Suppose that at age 22 an equally qualified man and woman receive job offers for $25,000. The man negotiates and gets his offer to $30,000. The woman does not negotiate and accepts the job for $25,000. Even if each of them receives identical 3 percent raises every year (which is unlikely, given their different propensity to negotiate and other research showing that women's achievements tend to be undervalued), by the time they reach age 60 the gap between their salaries will have widened to more than $15,000 a year, with the man earning $92,243 and the woman making only $76,870. . . . remember that the man will have been making more all along, with his earnings over the 38 years totalling $361,171. If the man had simply banked the difference every year in a savings account earning 3% interest, by age 60 he would have $568,834 more than the woman.

Men usually negotiate every job offer and this results in their getting 33% more on average than women who're hired for the same job with similar qualifications. Usually, if a woman receives a job offer and the money seems fine, she just takes it. She doesn't know that she should ask for more, that in some cases her not asking makes people think "She must not be very good." Boys negotiate and take more too as you might expect.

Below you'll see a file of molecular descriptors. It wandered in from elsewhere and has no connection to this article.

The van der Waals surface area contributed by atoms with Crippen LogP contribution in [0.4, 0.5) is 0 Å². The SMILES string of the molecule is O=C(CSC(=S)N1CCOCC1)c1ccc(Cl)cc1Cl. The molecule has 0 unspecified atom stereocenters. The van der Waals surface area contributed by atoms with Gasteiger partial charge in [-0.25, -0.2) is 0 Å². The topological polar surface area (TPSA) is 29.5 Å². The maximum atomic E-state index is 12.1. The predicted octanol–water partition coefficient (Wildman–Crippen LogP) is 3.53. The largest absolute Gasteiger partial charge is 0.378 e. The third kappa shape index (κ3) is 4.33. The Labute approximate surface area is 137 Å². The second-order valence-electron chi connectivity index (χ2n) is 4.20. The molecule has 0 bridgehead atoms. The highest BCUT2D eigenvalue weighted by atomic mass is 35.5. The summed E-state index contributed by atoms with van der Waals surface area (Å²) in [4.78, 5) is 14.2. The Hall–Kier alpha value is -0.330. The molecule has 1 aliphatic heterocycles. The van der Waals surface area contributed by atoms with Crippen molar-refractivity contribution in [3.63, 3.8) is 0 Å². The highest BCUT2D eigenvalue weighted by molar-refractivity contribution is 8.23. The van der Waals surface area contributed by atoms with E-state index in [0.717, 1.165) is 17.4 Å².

Another disadvantage is that women are told overtly and subtly not to toot their own horn. Eventually, we learn to downplay our accomplishments and skills. Since society tends to believe that we can't contribute as much or do as well, this doubly hurts our earning potential.

This book is filled with good research and pertinent anecdotes. Linda, who'd considered herself progressive, recounts going to the grocery store with her 4 year old daughter, who saw a toy she wanted. Her daughter asked whether Linda had enough money to buy her the toy. Then the little girl asked, "Do girls have money, or is it just men who do?" Linda was horrified and felt like a failed feminist. From then on she made sure her daughter saw her using and dealing with money.